Hyderabad: Summer is upon us and the Mercury is rising at an exponential rate. By the looks of things, we are going to have one of the hottest summers in recent years. Summer heat brings along with a lot of medical issues and also precipitates issues in patients who have chronic diseases like BP and diabetes.
People who have been in the sun for long periods generally suffer from one of the following:
Heat exhaustion: People sweat a lot in the sun and feel weak and dizzy. They are dehydrated, have a dry tongue, and tend to become drowsy if not taken care of at the earliest.
Heat cramps: People who have been in the sun for an extended period of time see a loss of body electrolytes (sodium, potassium) and water leading to cramping pains generally in large muscle groups, typically calf muscles.
Heatstroke: This is the most dangerous type as it can even lead to death. Staying out in the sun for prolonged periods causes the body to heat up to abnormal levels, causing changes in the internal body thermostat in the brain. If the person is not admitted and cooling methods are not started, she/he may end up with severe brain damage or even worse, death.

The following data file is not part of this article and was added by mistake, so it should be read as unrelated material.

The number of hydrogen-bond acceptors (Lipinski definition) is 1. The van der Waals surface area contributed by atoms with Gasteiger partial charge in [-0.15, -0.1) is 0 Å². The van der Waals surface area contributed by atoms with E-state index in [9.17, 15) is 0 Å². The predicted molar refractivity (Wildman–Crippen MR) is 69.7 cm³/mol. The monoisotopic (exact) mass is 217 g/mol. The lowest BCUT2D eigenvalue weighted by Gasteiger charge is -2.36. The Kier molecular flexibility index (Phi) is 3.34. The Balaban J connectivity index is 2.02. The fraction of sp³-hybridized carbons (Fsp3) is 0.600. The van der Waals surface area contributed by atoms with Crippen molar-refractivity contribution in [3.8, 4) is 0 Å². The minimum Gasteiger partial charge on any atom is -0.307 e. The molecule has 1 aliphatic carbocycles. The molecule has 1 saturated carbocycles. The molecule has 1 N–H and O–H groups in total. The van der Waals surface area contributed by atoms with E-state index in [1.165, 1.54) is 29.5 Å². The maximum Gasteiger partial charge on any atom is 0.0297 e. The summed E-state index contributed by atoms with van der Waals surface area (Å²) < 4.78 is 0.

Things to do
DO wear hats and caps.
DO drink lots of water during the day.
DO cover your body, preferably wear soft cotton full-sleeves, to avoid excessive sweating and sunburns.
Things not to do
DO NOT stand or go out in the sun for long periods.
DO NOT go out during peak temperature hours – 11 a.m to 3 p.m – unless absolutely necessary.
DO NOT wait to get medical help with the first sign of heat symptoms.
Here's what to do in case of heatstroke or cramps
Heatstroke can cause a person to talk without making sense, get dizzy, and lose consciousness. He should be immediately taken out of the sun and arrangements should be made to get medical attention. Until then his clothes should be removed and wet cotton rags put all over the body. He should be put under a fan so the heat from the body evaporates.
In a medical setup, they will perform further cooling procedures using cold baths, icepacks, cooled IV fluids, etc.
For heat cramps, patients should be asked to drink fluids, especially ORS solutions as it will replenish the lost electrolytes. It can also be managed with medication, specifically for cramps, but we need to correct the fluid status as that is the main cause of cramps.
For heat exhaustion, remove the person from under the sun, replenish his fluids, keep him in a cool environment, and give him something to eat to replenish his reserves.
Remember to stay hydrated
Drinking water is the best and easiest way to prevent any kind of heat-related symptoms. Water keeps you cool, keeps your electrolytes in balance, and prevents dehydration.
It's better to make it a habit to drink water or juice during the day in the summer months.
If you do have to go out in the sun it is better to use public transport like buses or trains or metro or cars than go on foot or on two-wheelers to avoid direct contact with sunlight.
-Dr. Muqshith Quadri
The author is a senior general and diabetologist at Kamineni Hospitals, Hyderabad.